The Guptas were a family of rulers who reigned in northern India from AD 320 to c.500. This was one of India’s golden ages, when literature, sculpture and other arts were at their peak
The Guptas were originally a family of rich landowners, who took over control of the small kingdom of Magadha in the Ganges valley.
Chandragupta l came to the throne in AD 320. He extended his lands by marrying the right women.
Chandragupta’s son, Samudragupta, and his grandson, Chandragupta ll, gained control gained control over much of northern India by military conquests.
The Hindu and Buddhist religions both began to develop and flourish during the Gupta period
Beautiful temples and religious sculptures were created across northern India.
About AD 450, Kalidasa, India’s greatest poet and dramatist wrote his famous play Sakuntala, filled with romance and adventure.
Music and dance developed their highest classical form.
Hindu mathematicians developed the decimal system (counting in tens) that we still use today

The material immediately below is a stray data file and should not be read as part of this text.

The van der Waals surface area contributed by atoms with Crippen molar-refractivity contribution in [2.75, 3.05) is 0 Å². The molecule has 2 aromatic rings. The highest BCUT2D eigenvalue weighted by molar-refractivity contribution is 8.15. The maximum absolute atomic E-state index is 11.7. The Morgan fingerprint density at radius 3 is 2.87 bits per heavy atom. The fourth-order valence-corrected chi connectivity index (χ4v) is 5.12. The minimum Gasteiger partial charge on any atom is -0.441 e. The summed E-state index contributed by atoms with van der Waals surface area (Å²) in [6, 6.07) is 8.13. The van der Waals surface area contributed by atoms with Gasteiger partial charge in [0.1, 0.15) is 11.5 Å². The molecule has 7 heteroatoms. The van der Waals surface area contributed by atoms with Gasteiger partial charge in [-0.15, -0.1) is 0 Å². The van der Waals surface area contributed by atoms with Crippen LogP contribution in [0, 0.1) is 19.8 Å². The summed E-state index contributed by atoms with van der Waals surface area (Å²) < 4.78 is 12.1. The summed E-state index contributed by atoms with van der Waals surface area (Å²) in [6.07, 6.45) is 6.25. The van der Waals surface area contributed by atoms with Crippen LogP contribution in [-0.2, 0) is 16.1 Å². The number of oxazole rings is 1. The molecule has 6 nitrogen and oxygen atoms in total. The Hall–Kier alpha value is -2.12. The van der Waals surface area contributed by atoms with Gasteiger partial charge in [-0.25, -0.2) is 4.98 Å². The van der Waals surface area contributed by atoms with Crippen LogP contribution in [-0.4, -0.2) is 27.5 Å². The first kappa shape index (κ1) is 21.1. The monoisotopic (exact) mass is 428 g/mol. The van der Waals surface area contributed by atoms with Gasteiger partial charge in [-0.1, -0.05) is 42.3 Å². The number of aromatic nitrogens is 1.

The Guptas’ power collapsed by about AD 500, under repeated attacks by Hun people from the north.
Harun al-Rashid (AD 766-809) was the most famous of all the caliphs.
In Harun’s time, Baghdad became the most glamorous city in the world, famed for its luxury as well as its poetry, music and learning.
Harun was famous far wide. He sent ambassadors to the Chinese emperor and an elephant to Charlemagne.
Zubaydah, Harun’s wife, would only drink from silver and gold cups studded with gems.
A great patron of the arts, Harun gave lavish gifts to poets and musicians. Yet he he also enjoyed watching dogs fight – and often had people executed.
Stories tell how Harun would wander in moonlight with his friend Abu Nuwas, the brilliant poet, as well as Masrur the executioner.
Harun has become famous because he features in the famous collection of 200-odd tales of The Thousand and One Nights, or The Arabian nights.
The Arabian Nights includes such famous characters as Aladdin and his genie, Ali Baba and Sinbad the Sailor.
The tale begin with king Shahriyar of Samarkand feeling distraught by his wife’s unfaithfulness. He vows to marry a new girl each night and behead her in the morning.
The lovely princess Scheherazade insists on marring the king, then at night tells him a tale so entertaining that he lets her live another day to finish it. One story leads to another for 1001 nights, by which time the king has fallen completely in love with her.